• Families unable to manage the regulation 42-day wait for a first payment are regularly referred to food banks by housing associations or local MPs.
  • Some claimants are waiting as long as 60 days for an initial payment because of processing delays on top of the formal wait.
  • Uncertainty about the system has contributed to a dramatic decline in the number of private landlords willing to take on benefit recipients, even if they are in work.

Private landlords said that without changes they would be reluctant to let to Universal Credit recipients because of the high risk of tenant arrears. Alan Ward, the chairman of the Residential Landlords Association, said: “Landlords are rapidly losing confidence in the system.”

Meanwhile, membership surveys by the National Landlords Association reveal that the number of private landlords willing to let properties to recipients of Universal Credit – or the local housing allowance that predates it – has fallen sharply from 46% in 2010 to 18%.

A question I ask from time to time, where are people going to live if social housing isn’t keeping pace with need (and it is certainly not), and private landlords are less willing to rent to claimants?

If you are facing eviction due to rent arrears, get advice early from one of BHT’s Advice Centres in Hastings, Eastbourne and Brighton, the CAB or another advice centre.

Here are details of the BHT Advice Centres:

Brighton

Eastbourne

Hastings

According to Margaret Thatcher I am a failure ….

Margaret Thatcher once said: “A man who, beyond the age of 26, finds himself on a bus, can count himself as a failure”. I have to plead guilty as charged. I have never learned to drive, not through any inadequacy (although my long legs makes it awkward to get behind the wheel) but through an absence of need or inclination.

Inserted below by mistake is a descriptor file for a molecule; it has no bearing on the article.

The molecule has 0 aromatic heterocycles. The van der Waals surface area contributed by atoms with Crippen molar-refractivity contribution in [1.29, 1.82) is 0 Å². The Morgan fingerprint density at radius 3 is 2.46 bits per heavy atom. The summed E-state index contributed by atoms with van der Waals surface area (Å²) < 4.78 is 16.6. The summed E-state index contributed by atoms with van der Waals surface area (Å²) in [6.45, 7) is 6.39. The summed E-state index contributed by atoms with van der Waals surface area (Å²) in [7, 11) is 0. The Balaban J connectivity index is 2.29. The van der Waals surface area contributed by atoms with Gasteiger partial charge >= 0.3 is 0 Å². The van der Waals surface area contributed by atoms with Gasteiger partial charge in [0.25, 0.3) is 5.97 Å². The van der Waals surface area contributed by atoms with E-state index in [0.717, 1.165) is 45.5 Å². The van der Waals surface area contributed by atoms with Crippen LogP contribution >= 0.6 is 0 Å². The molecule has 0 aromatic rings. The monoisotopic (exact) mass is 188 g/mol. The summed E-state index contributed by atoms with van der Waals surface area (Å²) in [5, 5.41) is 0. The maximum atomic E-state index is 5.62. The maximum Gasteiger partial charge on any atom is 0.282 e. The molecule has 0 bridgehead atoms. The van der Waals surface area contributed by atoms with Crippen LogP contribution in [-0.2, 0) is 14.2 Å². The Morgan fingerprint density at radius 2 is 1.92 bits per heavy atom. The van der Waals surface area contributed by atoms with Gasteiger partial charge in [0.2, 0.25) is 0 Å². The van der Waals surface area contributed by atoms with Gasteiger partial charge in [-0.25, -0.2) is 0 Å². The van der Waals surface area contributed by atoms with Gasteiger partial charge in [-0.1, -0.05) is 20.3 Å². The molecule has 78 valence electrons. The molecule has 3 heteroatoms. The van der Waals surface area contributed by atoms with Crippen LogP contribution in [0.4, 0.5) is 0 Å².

I can’t think that it has hindered me much in my life. I might have gone more into the countryside and it might have come in handy when on holiday, but I haven’t really noticed. Not driving has saved me a small fortune. Instead I walk and use buses, as well as the occasional taxi.

I freely confess I am now over the age of 26, so I think a lot of Margaret Thatcher when on a bus (like the time I caught the bus when I was about to have lunch with the Queen….). I am not alone. According to census data from 2011, over a third of households across the city don’t own a car – failures each and everyone of them!.

Cycling to work across Brighton and Hove has doubled between 2001 and 2011. Just under 5% of the population cycle to work. 14% of residents take the bus to work, and over 20% walk to work. Almost 10% of adults cycle at least once a week.  Even the Mayor of the City, Cllr Pete West, cycles to engagements.

In recent weeks I have become a bit obsessed about cycling. I used to cycle everywhere but stopped over 20 years ago when my daughter was an infant when I narrowly missed being killed by a bus turning from Ditchling Road into Oxford Street in Brighton.

My bike has been rusting in the back yard for too long. Yesterday I got it out, pumped up the tires and the thing practically collapsed under me. I need a bicycle because I have accepted a challenge from colleagues to ride 100km on Sunday 25th June as part of BHT’s Around the World Cycling Challenge.

In 12 hours we need as many of you as possible to ride round and round the Preston Park Velodrome so that we clock up 40,075km – equivalent to circumnavigating the earth at the Equator.

Why are we doing this? To raise £25,000 for First Base Day Centre. On days like today, with wind and cold, street homeless people need shelter, and First Base provides that and so much more – showers, clean and dry clothes, hot food, medical care, and much more. Staff at First Base also help people to look at why they are on the street and help them to move into accommodation.

There are three things you can do to help:

  • Sign up to ride yourself – you don’t have to do great distances, every little helps, as the advert says. It costs £10 to participate, £5 concessions and £5 for children under 16. Register via https://www.bht.org.uk/support-us/around-the-world-cycle-challenge-2017/ (Please make sure you do register)
  • Help on the day. Please email my colleague Sara Peskett, and she can let you know how and when you can help.
  • Sponsor me. You can do so here or you can send me a cheque made payable to ‘Brighton Housing Trust’ c/o BHT, 144 London Road, Brighton, BN1 4PH

The Mayor of Brighton and Hove, Cllr Pete West, launching the BHT Around the World Cycle Challenge